Introducing Polydactyl Versio
Today, we have some great news for you: there’s a new Versio firmware! Polydactyl Versio is a Eurorack multiband dynamics processor designed for both single-instrument timbral processing and mix cohesion.
The module is shipping now, and the firmware is available to Versio owners for free via our Customer Portal. We’re also releasing Tymp Legio, a 6 HP drum voice on the Legio platform – more about that next week, but it’ll release at the same time.
Head to our webshop or your favorite retailer to order yours now, or read on to learn more about what Polydactyl can do for you (spoiler: it can make everything sound extra awesome).
What is multiband dynamics processing?
Polydactyl Versio was designed as a complementary counterpart to our recently released Librae Legio. Multiband processing takes a sound, splits it up into multiple frequency bands, and applies processing individually to each band. Then, the bands are mixed back together, and you get a different result than if you were applying the same process to the entire frequency band. Both single-band and multiband processing have their uses, and they’re good at slightly different things, which is why we decided to release Polydactyl Versio along with Librae Legio.
If you’ve used our Seca Ruina or Ruina Versio modules, you’ve already heard multiband processing: they both use multiband splitting to apply distortion to individual bands. PV does the same thing, just with expansion and compression!
In a previous post on the blog, we discussed the dynamics processing techniques used in Librae Legio. PV uses a similar control structure to perform expansion and compression, but it applies them to three separate frequency bands. That means that, for instance, you can expand the high end but compress the lows and the mids (a very useful technique for livening up drum loops), or heavily compress the midrange and leave the lows and highs untouched (a process that can sound fabulous on basslines). The bands are also adjustable: the top switch controls where the cutoff points are so you can adjust your processing to best suit your source material.
We designed PV with the idea of using it for changing the timbre and dynamic structure of a single sound, so PV can get pretty extreme. But PV can also do gentle processing on the master bus: multiband compression and expansion is a common tool in mixing and mastering. Putting PV at the end of your patch is a useful way to subtly adjust the timbre of your entire patch and bring everything together.
Noise gating, limiting, and saturation
Polydactyl also includes some processing and controls that affect the whole signal. The optional noise gate can help eliminate any noise that’s been accentuated by heavy compression. There’s also a limiter on the sum of the bands that keeps them from getting out of control, even if the levels are turned way up.
Lastly, the saturator is applied to the individual bands and the mix of all three bands, and it can go from bypassed when fully counterclockwise to subtle warmth to complete destruction as it’s turned up.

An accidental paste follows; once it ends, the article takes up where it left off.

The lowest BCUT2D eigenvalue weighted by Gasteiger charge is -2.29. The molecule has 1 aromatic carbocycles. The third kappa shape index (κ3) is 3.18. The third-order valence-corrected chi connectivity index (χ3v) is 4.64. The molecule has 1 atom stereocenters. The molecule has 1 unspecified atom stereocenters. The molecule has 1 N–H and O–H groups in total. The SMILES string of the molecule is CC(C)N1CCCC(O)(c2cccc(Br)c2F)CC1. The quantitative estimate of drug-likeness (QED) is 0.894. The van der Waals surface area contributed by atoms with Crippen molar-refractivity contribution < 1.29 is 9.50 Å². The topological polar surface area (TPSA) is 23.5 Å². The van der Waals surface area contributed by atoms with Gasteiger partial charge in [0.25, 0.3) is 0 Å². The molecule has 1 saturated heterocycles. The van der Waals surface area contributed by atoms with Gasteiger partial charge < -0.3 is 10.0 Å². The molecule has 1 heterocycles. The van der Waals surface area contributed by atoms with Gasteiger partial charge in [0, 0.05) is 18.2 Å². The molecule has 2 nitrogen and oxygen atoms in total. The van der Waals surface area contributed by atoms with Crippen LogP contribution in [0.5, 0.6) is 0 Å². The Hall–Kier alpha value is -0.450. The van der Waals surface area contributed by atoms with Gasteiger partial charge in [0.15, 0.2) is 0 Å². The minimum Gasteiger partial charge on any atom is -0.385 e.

Oh, and of course, there’s an FSU button. Press it to max out all the controls and really add some excitement to your patch!
The backstory: BTS of Polydactyl Versio
We’ve got a whole lot of Versio firmware concepts in various states of development, from notes in a notebook to near-complete ideas that just need some tweaking. In the last few months, we’ve been kicking around some pretty amazing concepts, and we wanted to put something together for a new release.
One of the key facets of Noise Engineering is that we don’t release a product until it’s ready – if we’re not loving something, it doesn’t go out until we’ve made it perfect. We’d been discussing one firmware concept for a while, and our intention was to get that ready to go out for this release. However, countless design discussions and workflow conversations later (read: we all had different ideas of how it should work), and we still didn’t have something that we were all really excited about. We decided to pause development on that top-secret idea and focus our attention somewhere else – don’t worry, we’re still working on it, it’s just not quite ready yet.
We’d been talking about a multiband dynamics processor for a while, and after some discussion we realized that we had pretty much developed the algorithms to make one already. We initially tried it out with the four-band splitter from Ruina Versio, but decided that three bands worked better for this particular concept both in sound and for the Versio form factor. The core Librae dynamics processing was dropped onto the individual bands, and we had a prototype.
Normally, when we try out a new firmware, there’s lots of tweaks to be made, adjustments to be had, and sometimes whole parameters are replaced with new concepts. This time, though, we all tried it out and loved it immediately. A couple of chats were had about just how much saturation was enough saturation, and we were off: we knew we had a winner since we all rearranged our systems to fit it in that very weekend.
We hope you’ll enjoy Polydactyl Versio as much as we do. Head over to our webshop or your favorite retailer to order yours today, and come back to the blog next week to check out Tymp Legio, our new drum voice!